China targets counterfeiters
Bayerische Motoren Werke AG and five other car-markers won a key piracy ruling after China signaled its intention to prosecute a glass factory for making counterfeit windscreens, the South China Morning Post said yesterday, without saying where it got the information. The Guang-dong provincial prosecutor overturned three earlier rulings by local prosecutors who had refused to crack down on Jieyang Kentong Automobile Glass Factory, the report said. Thousands of fake windscreens were seized in raids between 1999 and 2001, it said. Counter-feit parts cost the US vehicle industry US$12 billion a year, according to US estimates, the report said. Bayerische Motoren Werke AG, the world's No. 2 luxury carmaker, said Asian sales rose 19 percent to a record last year, helped by increased demand in China where sales almost tripled to 18,679 vehicles.
FedEx to stay in Philippines
FedEx Corp, the world's biggest overnight package-delivery company, will sign an agreement this month to keep its Asia-Pacific hub in the Philippines instead of moving it to Guangzhou, Clark International Airport Corp president Adelberto Yap said yesterday. The cargo carrier will lease as much as 50 hectares at the former US Air Force base for 25 years, Yap said. FedEx will start operations at Clark in two years, before a lease at the former US Navy base Subic Bay expires in 2009, Yap said. FedEx will be the second package delivery company to have its Asian hub at Clark. United Parcel Service has another 50 hectares there. State-owned Clark Inter-national controls 2,700 hectares of the 5,400 former base. FedEx has won tax and other concessions from the Philippines government, the South China Morning Post said on Wednesday.
Sun targets consumers
Sun Microsystems Inc's version of the Linux operating system is now available on personal com-puters sold on the Wal-Mart Stores Inc Web site. It's the first time Sun's software has been made available on computers for consumers, reports said. Sun previously targeted its desktop Linux project at companies, coun-tries and schools. Microtel PCs with Sun's Java Desk-top System, which start at US$298, include StarOffice, Sun's alternative to Micro-soft Office. Wal-Mart started selling Microtel computers with the Lindows operating system in 2002 and offers other Linux variants, Lycoris and Linare Linux. Wal-Mart spokeswoman Cynthia Lin said Window-based systems are still the most popular, although customer response to the Linux systems has exceeded the company's expectations.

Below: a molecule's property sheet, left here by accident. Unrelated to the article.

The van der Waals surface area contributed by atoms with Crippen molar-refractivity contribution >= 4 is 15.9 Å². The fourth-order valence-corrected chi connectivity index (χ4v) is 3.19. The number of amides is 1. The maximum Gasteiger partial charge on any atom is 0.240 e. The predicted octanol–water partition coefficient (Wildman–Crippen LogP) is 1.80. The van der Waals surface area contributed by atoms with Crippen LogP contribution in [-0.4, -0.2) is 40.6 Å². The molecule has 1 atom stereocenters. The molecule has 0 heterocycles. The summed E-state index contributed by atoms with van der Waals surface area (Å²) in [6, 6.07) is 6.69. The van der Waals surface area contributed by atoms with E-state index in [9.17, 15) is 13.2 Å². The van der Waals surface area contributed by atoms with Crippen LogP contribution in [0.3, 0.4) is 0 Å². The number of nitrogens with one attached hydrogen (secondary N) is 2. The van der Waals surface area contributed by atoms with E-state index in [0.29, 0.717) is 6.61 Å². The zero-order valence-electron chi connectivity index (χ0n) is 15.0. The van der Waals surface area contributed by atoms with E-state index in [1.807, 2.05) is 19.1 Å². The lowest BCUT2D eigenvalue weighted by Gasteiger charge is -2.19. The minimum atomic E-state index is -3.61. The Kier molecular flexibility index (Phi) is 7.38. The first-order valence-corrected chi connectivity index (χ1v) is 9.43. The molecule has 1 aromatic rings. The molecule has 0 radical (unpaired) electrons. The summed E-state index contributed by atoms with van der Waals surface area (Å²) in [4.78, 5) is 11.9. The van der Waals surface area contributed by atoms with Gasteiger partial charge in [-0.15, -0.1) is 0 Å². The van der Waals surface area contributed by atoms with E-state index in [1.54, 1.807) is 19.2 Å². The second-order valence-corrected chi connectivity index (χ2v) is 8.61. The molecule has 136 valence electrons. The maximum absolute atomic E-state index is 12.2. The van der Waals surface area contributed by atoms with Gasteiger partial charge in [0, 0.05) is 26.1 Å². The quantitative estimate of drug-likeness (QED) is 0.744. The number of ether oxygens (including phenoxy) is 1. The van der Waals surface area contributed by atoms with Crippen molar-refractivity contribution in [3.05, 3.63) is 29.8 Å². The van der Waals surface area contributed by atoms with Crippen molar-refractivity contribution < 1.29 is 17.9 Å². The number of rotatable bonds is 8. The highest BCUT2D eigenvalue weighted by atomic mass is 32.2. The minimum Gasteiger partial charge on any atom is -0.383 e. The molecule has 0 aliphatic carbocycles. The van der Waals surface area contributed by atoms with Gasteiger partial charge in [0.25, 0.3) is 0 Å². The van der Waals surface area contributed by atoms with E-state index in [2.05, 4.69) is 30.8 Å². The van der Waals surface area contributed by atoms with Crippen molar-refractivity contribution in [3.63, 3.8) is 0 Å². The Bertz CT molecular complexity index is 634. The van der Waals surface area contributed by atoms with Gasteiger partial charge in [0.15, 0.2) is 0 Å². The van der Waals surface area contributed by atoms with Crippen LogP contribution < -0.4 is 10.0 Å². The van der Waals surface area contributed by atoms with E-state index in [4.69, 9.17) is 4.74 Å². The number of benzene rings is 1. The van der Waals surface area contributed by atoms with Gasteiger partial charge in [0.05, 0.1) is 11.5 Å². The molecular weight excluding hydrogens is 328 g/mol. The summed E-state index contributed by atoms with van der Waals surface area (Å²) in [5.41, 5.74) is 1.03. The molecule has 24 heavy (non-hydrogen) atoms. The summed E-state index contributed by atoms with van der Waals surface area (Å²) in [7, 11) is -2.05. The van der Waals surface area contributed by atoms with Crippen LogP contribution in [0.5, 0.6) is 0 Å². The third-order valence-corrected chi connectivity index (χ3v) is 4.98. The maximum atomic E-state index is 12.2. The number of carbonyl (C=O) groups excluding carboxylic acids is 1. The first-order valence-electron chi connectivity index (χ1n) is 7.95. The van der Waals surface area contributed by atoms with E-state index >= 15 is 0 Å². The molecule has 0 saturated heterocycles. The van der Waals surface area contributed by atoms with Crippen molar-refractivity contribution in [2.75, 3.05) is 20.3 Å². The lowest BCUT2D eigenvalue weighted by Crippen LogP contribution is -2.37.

Spammers eye IM services
A new form of Internet spam, this time aimed at users of instant messaging (IM) services, is set to explode, the New Scientist warns in today's issue. The phenomenon has been dubbed "spim" by experts, who reckon that this year 1.2 billion unsolicited messages will be sent over IM services run by Yahoo, MSN and other companies, and the volume will triple next year. Seventy percent of "spim" is pornography related. Unlike email, IM software allows users to exchange messages in real time. "This makes spim more insidious than spam because the messages pop up automatically, giving the recipient no chance of deleting them," the British weekly notes.